Childhood vs. adolescence transitional object attachment, and its relation to mental health and parental bonding

Eytan Bachar*, Laura Canetti, Esti Galilee-Weisstub, Atara Kaplan-DeNour, Arieh Y. Shalev

*Corresponding author for this work

Research output: Contribution to journalArticlepeer-review

20 Scopus citations

Abstract

871 participants, 375 beys and 496 girls, mean age 16.7+1, were administered the Parental Bonding Instrument (P.B.I.), the Brief Symptom Inventory (B.S.I.), the General Well-Being Questionnaire (G.W.B.) and the Chestnut Lodge Transitional Object Scale. Results supported Winnicott's theory: participants reporting attachment to a Transitional Object (T.O.) in their childhood reported significantly more optimal maternal bonding than participants who were not attached to a T.O. Participants reporting attachment to a T.O. in adolescence had significantly more psychiatric symptoms and less general well-being. Adolescence T.O. attachment might be considered a marker of mental distress in the general, normal population.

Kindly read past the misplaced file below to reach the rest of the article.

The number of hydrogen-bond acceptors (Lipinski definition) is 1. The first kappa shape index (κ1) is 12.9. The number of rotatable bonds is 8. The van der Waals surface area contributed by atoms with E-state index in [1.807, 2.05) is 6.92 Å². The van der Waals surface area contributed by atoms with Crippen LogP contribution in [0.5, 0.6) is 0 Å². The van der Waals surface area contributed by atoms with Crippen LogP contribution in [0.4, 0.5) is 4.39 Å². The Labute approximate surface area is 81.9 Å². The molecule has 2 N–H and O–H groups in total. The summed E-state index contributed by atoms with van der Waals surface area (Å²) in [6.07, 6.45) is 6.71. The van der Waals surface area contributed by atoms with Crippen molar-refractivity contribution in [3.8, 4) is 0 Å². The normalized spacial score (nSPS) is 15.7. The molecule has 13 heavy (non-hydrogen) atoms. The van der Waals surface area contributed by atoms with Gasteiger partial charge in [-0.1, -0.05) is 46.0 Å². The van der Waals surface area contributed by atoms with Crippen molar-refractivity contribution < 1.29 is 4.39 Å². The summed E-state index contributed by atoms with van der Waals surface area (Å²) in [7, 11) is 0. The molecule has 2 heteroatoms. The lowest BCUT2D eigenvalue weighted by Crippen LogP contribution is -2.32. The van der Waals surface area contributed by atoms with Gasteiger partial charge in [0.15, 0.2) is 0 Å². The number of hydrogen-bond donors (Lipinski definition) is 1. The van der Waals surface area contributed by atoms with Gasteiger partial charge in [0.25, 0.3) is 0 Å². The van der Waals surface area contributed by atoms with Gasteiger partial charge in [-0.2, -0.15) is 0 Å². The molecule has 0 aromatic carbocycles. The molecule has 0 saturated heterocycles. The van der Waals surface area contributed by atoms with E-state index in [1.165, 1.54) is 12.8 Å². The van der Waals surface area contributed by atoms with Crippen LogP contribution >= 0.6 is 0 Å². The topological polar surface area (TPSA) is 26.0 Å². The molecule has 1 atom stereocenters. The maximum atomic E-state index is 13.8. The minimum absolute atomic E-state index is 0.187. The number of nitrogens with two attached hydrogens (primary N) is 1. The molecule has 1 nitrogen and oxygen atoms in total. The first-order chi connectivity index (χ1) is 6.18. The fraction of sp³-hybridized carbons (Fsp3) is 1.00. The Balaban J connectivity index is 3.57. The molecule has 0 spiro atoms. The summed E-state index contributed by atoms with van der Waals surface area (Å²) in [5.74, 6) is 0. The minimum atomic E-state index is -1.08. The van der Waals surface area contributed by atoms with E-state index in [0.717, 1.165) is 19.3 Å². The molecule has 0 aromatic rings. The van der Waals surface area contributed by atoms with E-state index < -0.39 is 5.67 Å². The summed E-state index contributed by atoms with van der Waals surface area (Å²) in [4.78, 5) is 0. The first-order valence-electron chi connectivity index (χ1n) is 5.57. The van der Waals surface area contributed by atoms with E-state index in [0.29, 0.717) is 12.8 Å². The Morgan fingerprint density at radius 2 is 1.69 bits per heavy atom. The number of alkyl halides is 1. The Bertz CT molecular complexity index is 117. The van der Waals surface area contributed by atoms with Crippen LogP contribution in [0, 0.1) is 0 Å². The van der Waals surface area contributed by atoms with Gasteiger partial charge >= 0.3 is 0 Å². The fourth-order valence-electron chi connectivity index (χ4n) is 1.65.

Original languageAmerican English
Pages (from-to)149-167
Number of pages19
JournalChild Psychiatry and Human Development
Volume28
Issue number3
DOIs
StatePublished - 1998
Externally publishedYes

Keywords

  • Childhood vs. adolescence
  • Parental bonding
  • Psycho-pathology
  • Transitional object

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